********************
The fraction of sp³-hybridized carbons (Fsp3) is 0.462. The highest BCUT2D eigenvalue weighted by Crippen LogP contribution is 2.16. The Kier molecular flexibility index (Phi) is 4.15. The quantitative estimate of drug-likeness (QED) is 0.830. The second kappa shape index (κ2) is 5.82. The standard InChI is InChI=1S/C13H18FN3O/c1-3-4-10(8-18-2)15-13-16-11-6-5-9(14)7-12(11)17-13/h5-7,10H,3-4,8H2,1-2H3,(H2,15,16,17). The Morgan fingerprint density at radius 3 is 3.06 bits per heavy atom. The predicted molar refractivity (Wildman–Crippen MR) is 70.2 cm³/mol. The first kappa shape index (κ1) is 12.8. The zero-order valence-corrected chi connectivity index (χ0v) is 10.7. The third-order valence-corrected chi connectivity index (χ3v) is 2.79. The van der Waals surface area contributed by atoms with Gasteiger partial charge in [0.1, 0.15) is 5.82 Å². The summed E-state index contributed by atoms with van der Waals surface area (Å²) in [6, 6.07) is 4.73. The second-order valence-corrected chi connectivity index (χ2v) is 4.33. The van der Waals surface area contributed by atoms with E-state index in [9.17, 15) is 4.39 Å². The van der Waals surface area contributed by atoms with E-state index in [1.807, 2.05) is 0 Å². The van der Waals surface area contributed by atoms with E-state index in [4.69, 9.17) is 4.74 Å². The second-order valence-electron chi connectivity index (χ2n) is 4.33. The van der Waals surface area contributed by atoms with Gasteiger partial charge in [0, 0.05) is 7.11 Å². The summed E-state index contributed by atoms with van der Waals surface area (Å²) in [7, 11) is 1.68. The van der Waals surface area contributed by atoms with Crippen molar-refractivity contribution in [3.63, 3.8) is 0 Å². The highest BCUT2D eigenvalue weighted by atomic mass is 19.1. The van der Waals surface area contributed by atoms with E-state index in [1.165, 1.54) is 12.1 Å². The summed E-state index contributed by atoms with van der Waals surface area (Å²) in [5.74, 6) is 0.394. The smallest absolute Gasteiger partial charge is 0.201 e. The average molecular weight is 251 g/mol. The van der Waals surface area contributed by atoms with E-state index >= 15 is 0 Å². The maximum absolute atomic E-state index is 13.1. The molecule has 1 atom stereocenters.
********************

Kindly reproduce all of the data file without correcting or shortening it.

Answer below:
The fraction of sp³-hybridized carbons (Fsp3) is 0.462. The highest BCUT2D eigenvalue weighted by Crippen LogP contribution is 2.16. The Kier molecular flexibility index (Phi) is 4.15. The quantitative estimate of drug-likeness (QED) is 0.830. The second kappa shape index (κ2) is 5.82. The standard InChI is InChI=1S/C13H18FN3O/c1-3-4-10(8-18-2)15-13-16-11-6-5-9(14)7-12(11)17-13/h5-7,10H,3-4,8H2,1-2H3,(H2,15,16,17). The Morgan fingerprint density at radius 3 is 3.06 bits per heavy atom. The predicted molar refractivity (Wildman–Crippen MR) is 70.2 cm³/mol. The first kappa shape index (κ1) is 12.8. The zero-order valence-corrected chi connectivity index (χ0v) is 10.7. The third-order valence-corrected chi connectivity index (χ3v) is 2.79. The van der Waals surface area contributed by atoms with Gasteiger partial charge in [0.1, 0.15) is 5.82 Å². The summed E-state index contributed by atoms with van der Waals surface area (Å²) in [6, 6.07) is 4.73. The second-order valence-corrected chi connectivity index (χ2v) is 4.33. The van der Waals surface area contributed by atoms with E-state index in [9.17, 15) is 4.39 Å². The van der Waals surface area contributed by atoms with E-state index in [1.807, 2.05) is 0 Å². The van der Waals surface area contributed by atoms with E-state index in [4.69, 9.17) is 4.74 Å². The second-order valence-electron chi connectivity index (χ2n) is 4.33. The van der Waals surface area contributed by atoms with Gasteiger partial charge in [0, 0.05) is 7.11 Å². The summed E-state index contributed by atoms with van der Waals surface area (Å²) in [7, 11) is 1.68. The van der Waals surface area contributed by atoms with Crippen molar-refractivity contribution in [3.63, 3.8) is 0 Å². The highest BCUT2D eigenvalue weighted by atomic mass is 19.1. The van der Waals surface area contributed by atoms with E-state index in [1.165, 1.54) is 12.1 Å². The summed E-state index contributed by atoms with van der Waals surface area (Å²) in [5.74, 6) is 0.394. The smallest absolute Gasteiger partial charge is 0.201 e. The average molecular weight is 251 g/mol. The van der Waals surface area contributed by atoms with E-state index >= 15 is 0 Å². The maximum absolute atomic E-state index is 13.1. The molecule has 1 atom stereocenters.